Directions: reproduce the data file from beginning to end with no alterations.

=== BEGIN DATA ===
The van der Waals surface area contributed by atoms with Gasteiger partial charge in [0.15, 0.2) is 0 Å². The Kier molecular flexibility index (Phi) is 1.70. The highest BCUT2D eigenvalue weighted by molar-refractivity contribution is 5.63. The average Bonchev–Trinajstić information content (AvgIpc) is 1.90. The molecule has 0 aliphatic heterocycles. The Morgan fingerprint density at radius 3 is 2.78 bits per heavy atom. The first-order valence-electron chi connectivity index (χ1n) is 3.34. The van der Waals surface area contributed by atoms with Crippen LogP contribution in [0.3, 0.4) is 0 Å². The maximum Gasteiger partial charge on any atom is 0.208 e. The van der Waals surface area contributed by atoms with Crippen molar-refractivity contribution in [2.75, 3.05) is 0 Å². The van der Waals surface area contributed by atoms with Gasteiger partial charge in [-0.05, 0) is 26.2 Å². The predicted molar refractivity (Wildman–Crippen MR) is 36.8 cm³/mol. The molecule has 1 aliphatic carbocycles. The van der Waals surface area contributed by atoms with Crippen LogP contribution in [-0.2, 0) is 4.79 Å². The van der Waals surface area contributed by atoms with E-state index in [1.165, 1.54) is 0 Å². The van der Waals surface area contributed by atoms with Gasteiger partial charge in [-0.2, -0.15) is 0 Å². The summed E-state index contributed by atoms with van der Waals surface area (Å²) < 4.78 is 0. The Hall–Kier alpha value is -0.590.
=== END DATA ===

The van der Waals surface area contributed by atoms with Gasteiger partial charge in [0.15, 0.2) is 0 Å². The Kier molecular flexibility index (Phi) is 1.70. The highest BCUT2D eigenvalue weighted by molar-refractivity contribution is 5.63. The average Bonchev–Trinajstić information content (AvgIpc) is 1.90. The molecule has 0 aliphatic heterocycles. The Morgan fingerprint density at radius 3 is 2.78 bits per heavy atom. The first-order valence-electron chi connectivity index (χ1n) is 3.34. The van der Waals surface area contributed by atoms with Crippen LogP contribution in [0.3, 0.4) is 0 Å². The maximum Gasteiger partial charge on any atom is 0.208 e. The van der Waals surface area contributed by atoms with Crippen molar-refractivity contribution in [2.75, 3.05) is 0 Å². The van der Waals surface area contributed by atoms with Gasteiger partial charge in [-0.05, 0) is 26.2 Å². The predicted molar refractivity (Wildman–Crippen MR) is 36.8 cm³/mol. The molecule has 1 aliphatic carbocycles. The van der Waals surface area contributed by atoms with Crippen LogP contribution in [-0.2, 0) is 4.79 Å². The van der Waals surface area contributed by atoms with E-state index in [1.165, 1.54) is 0 Å². The van der Waals surface area contributed by atoms with Gasteiger partial charge in [-0.2, -0.15) is 0 Å². The summed E-state index contributed by atoms with van der Waals surface area (Å²) < 4.78 is 0. The Hall–Kier alpha value is -0.590.